On Monday, hundreds of demonstrators protested at the Palacio de Gobierno (Government Palace) in Chilpancingo, in the Mexican state of Guerrero, demanding that the government take further action to locate the remaining 43 students that went missing on September 26. The demonstrators called for the resignation of Governor Ángel Aguirre, vandalized various government buildings and set fire to the Palacio and the town hall, prompting the deployment of anti-riot police.
Protesters threatened more extreme actions if the authorities do not speed up the investigation, but Chilpancingo Mayor Mario Moreno Arcos urged the protestors to remain peaceful and reminded them not to lose sight of their goal of finding the missing students. Among the protesters were the families of the missing individuals, as well as other students and employees of the Coordinadora Estatal de Trabajadores de la Educación Guerrero (State Coordinator for Education Workers of Guerrero). Governor Aguirre denounced the attack on the Palacio and claimed that the protests and acts of violence yesterday had a political motive.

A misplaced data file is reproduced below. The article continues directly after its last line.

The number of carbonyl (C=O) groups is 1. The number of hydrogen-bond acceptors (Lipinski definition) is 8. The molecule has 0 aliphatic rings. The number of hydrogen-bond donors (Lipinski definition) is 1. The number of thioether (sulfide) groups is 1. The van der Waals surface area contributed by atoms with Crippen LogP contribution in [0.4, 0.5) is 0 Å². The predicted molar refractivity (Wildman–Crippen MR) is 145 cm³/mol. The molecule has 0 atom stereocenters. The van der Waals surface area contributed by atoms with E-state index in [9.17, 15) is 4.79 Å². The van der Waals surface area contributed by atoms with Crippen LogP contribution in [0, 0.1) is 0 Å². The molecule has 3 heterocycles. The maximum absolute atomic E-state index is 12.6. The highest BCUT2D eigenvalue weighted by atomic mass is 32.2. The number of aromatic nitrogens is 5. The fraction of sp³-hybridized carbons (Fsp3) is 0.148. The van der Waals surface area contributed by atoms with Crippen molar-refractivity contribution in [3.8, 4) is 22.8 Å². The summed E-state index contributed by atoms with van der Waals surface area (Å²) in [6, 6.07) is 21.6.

The students originally went missing following clashes with the police last month that led to the death of six students in Iguala. Protesters accused police of finding the missing students and then giving them up to Guerreros Unidos (Warriors United), a local drug cartel. Police have arrested 34 people allegedly connected to the disappearance of the students, including 26 police officers and four Guerreros Unidos members. Last week, the Attorney General’s Office reported that authorities are examining new graves that were recently discovered in Iguala, to determine if any of the bodies belong to the missing students.